Arab nations on sidelines
It's terrible to see television footage from Syria of a shelled city and reports of civilian deaths.
Syria is not what I would call an ally of the United States, and it is definitely not a friend to Israel. However, on television there was a Syrian man asking for America's help. He wasn't shouting for help from Egypt, Saudi Arabia, Jordan, or any other Arab nation.
Why aren't we hearing reports of Arab nations threatening to send in troops to quell the senseless killing and bring stability to Syria?
Randy Eisenberg, Valrico
Obama's budget blueprint | Feb. 21, editorial
Obama's lack of leadership
Certainly the enlightened way to address critical budget issues — especially the alarming deficit — is to both raise additional revenues through tax increases and closed loopholes, and to slow the growth of America's entitlement programs.
This is a balanced approach. And the Times has rightly emphasized the failure of Republicans in Congress to look realistically at raising taxes and closing loopholes. But isn't there an important distinction here? Republicans don't control the White House. President Barack Obama, whom I often admire, is a Democrat. Quite correctly, Americans look to presidents more than to Congress for leadership.
Particularly after the abysmal failure of Washington to address the deficit crisis last year, I would have been far more confident in national leadership if Obama had been less "politically prudent" and more fiscally responsible in leading the way with ideas to trim entitlements effectively.
Eventually, someone has to do it. Surely it will involve presidential leadership — Republican or Democrat, now or later. The sooner we start, the easier it will be on us all.
Larry Paul, Nobleton
Is he running for pope?
With Rick Santorum's thinly disguised theological pronouncements on contraception, abortion, public education and the environment, it sounds like he's running for pope, not president of one of the most religiously diverse countries in the world.
Mark W. Brandt, Dunedin
Keep church, state apart
Why all the questions about who is Muslim, who is Mormon, who is Christian, and who is not? Whatever happened to separation of church and state?
Candidates must be judged on what they stand for and who they are — not on what their religion is or is not.
Cynthia Gay, Dunedin
Stewards of the Earth
I recall the days in the 1970s when I taught confraternity of Christian doctrine to my Catholic confirmation class students. On the cover of the workbook was a picture of the beautiful Earth in a box covered with gift wrap. The lesson was about Earth's gifts and our obligation to take good care of them by respecting human life and wildlife and by preserving the air, land and sea. In more familiar words, "Be stewards of the land." There hasn't been a change in that doctrine, and my grandchildren were taught that same lesson.
Now Rick Santorum preaches in his speeches that we should not work to preserve it but "use it up." That sounds a lot like Santorum's own theology and not that of any religion.
Jean Becker, Sun City Center
Deal lessens rate increase | Feb. 21
Hardly a refund
Doesn't "refund" mean getting money or something back? Progress Energy is still getting an increase in rates. So now refund equals rate hike?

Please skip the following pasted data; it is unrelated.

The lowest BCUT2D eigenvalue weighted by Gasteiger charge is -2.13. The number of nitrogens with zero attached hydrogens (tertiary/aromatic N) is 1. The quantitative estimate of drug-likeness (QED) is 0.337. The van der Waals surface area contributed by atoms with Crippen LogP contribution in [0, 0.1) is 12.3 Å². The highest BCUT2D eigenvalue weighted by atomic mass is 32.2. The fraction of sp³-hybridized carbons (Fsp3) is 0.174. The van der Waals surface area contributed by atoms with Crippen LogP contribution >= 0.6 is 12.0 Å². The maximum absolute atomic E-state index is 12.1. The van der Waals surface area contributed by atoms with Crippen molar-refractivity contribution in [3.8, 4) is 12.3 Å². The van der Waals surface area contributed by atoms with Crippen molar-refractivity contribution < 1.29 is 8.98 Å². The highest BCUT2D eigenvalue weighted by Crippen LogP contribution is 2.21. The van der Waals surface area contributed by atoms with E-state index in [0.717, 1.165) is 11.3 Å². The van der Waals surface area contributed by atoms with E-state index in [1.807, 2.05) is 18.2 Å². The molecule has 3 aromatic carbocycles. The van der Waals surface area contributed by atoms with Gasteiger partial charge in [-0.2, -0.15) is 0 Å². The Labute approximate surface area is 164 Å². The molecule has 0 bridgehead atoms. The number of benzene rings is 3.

Of course the lawyers for Progress Energy say this increase is fair, just and reasonable. Why is the company not responsible for the damage that occurred due to their lack of judgment in trying to repair the plant themselves?
Marianne Gaeta, Palm Harbor
Start a car campaign
NASA didn't build a replacement space vehicle, so why not put all of that unused genius brainpower to work to develop a better Earth vehicle? If they could figure out how to build a vehicle to get a man to the moon and back in 1969, I have great confidence that they can figure out how to build a vehicle to cheaply and efficiently travel a few hundred miles on Earth — without dependence on oil. Let's face it: battery and hybrid cars have major limitations.
This would be a catalyst to launch a whole new industry and potentially put thousands of people to work. I'd rather look at this option than $5 a gallon gas. Now let's get to work.
Ken Gagliano, Clearwater
Odyssey to relinquish Spanish coins | Feb. 18
Don't reward the thief
The federal judge's ruling to return the bullion salvaged by Odyssey Marine Exploration to Spain is clearly wrong. This was obviously stolen silver to which Spain never had any legal claim. To return stolen merchandise of any kind to the thief goes against everything that is moral. It is probably true that the original owners may not be definitely known, but the thief is known.
I believe a far more equitable solution would be to return the silver and artifacts to Peru with a generous finder's fee given to Odyssey Marine Exploration. Spain should get nothing.
Sidney Sistrunk, Clearwater
Shutting out Florida students, yet again Feb. 20, commentary
Make your voice heard
The authors of this column are of course correct that the Legislature has little interest in Florida students having any say in education.
To these young men, I recommend two things. First, find someone with deep pockets to get behind your issue, and you will see the Legislature reverse itself quickly.
And second, get out the vote. Florida's elected officials are not the sharpest tacks in the shed, so they actually think they can get away with such counterproductive (yet self-serving) behavior because they don't have to worry about your vote.
Terri Benincasa, Palm Harbor